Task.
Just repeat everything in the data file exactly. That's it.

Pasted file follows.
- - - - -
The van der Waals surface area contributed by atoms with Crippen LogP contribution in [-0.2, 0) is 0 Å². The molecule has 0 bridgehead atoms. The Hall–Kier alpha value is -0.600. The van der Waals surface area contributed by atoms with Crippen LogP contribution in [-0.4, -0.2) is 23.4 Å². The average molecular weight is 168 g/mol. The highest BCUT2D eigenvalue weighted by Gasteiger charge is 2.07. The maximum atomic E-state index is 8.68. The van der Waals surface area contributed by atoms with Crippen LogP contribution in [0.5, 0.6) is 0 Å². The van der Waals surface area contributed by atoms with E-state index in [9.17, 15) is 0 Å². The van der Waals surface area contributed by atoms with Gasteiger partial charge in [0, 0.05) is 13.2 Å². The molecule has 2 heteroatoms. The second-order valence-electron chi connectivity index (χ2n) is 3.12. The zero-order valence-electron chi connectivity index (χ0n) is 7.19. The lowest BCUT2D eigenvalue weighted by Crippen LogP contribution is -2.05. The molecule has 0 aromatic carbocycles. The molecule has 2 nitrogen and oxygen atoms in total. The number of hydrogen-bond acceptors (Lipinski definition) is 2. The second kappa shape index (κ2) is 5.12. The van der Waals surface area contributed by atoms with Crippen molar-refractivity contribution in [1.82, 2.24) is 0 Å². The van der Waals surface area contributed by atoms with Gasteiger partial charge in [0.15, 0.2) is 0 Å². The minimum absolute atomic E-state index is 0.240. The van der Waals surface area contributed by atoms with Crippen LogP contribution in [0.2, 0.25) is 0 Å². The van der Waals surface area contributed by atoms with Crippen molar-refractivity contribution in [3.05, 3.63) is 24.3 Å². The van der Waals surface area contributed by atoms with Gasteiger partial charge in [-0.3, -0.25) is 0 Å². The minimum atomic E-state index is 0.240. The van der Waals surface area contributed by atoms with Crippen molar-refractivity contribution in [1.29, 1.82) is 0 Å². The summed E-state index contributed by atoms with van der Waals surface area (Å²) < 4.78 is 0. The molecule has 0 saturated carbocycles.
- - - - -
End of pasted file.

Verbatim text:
The van der Waals surface area contributed by atoms with Crippen LogP contribution in [-0.2, 0) is 0 Å². The molecule has 0 bridgehead atoms. The Hall–Kier alpha value is -0.600. The van der Waals surface area contributed by atoms with Crippen LogP contribution in [-0.4, -0.2) is 23.4 Å². The average molecular weight is 168 g/mol. The highest BCUT2D eigenvalue weighted by Gasteiger charge is 2.07. The maximum atomic E-state index is 8.68. The van der Waals surface area contributed by atoms with Crippen LogP contribution in [0.5, 0.6) is 0 Å². The van der Waals surface area contributed by atoms with E-state index in [9.17, 15) is 0 Å². The van der Waals surface area contributed by atoms with Gasteiger partial charge in [0, 0.05) is 13.2 Å². The molecule has 2 heteroatoms. The second-order valence-electron chi connectivity index (χ2n) is 3.12. The zero-order valence-electron chi connectivity index (χ0n) is 7.19. The lowest BCUT2D eigenvalue weighted by Crippen LogP contribution is -2.05. The molecule has 0 aromatic carbocycles. The molecule has 2 nitrogen and oxygen atoms in total. The number of hydrogen-bond acceptors (Lipinski definition) is 2. The second kappa shape index (κ2) is 5.12. The van der Waals surface area contributed by atoms with Crippen molar-refractivity contribution in [1.82, 2.24) is 0 Å². The van der Waals surface area contributed by atoms with Gasteiger partial charge in [0.15, 0.2) is 0 Å². The minimum absolute atomic E-state index is 0.240. The van der Waals surface area contributed by atoms with Crippen LogP contribution in [0.2, 0.25) is 0 Å². The van der Waals surface area contributed by atoms with Crippen molar-refractivity contribution in [3.05, 3.63) is 24.3 Å². The van der Waals surface area contributed by atoms with Gasteiger partial charge in [-0.3, -0.25) is 0 Å². The minimum atomic E-state index is 0.240. The van der Waals surface area contributed by atoms with Crippen molar-refractivity contribution in [1.29, 1.82) is 0 Å². The summed E-state index contributed by atoms with van der Waals surface area (Å²) < 4.78 is 0. The molecule has 0 saturated carbocycles.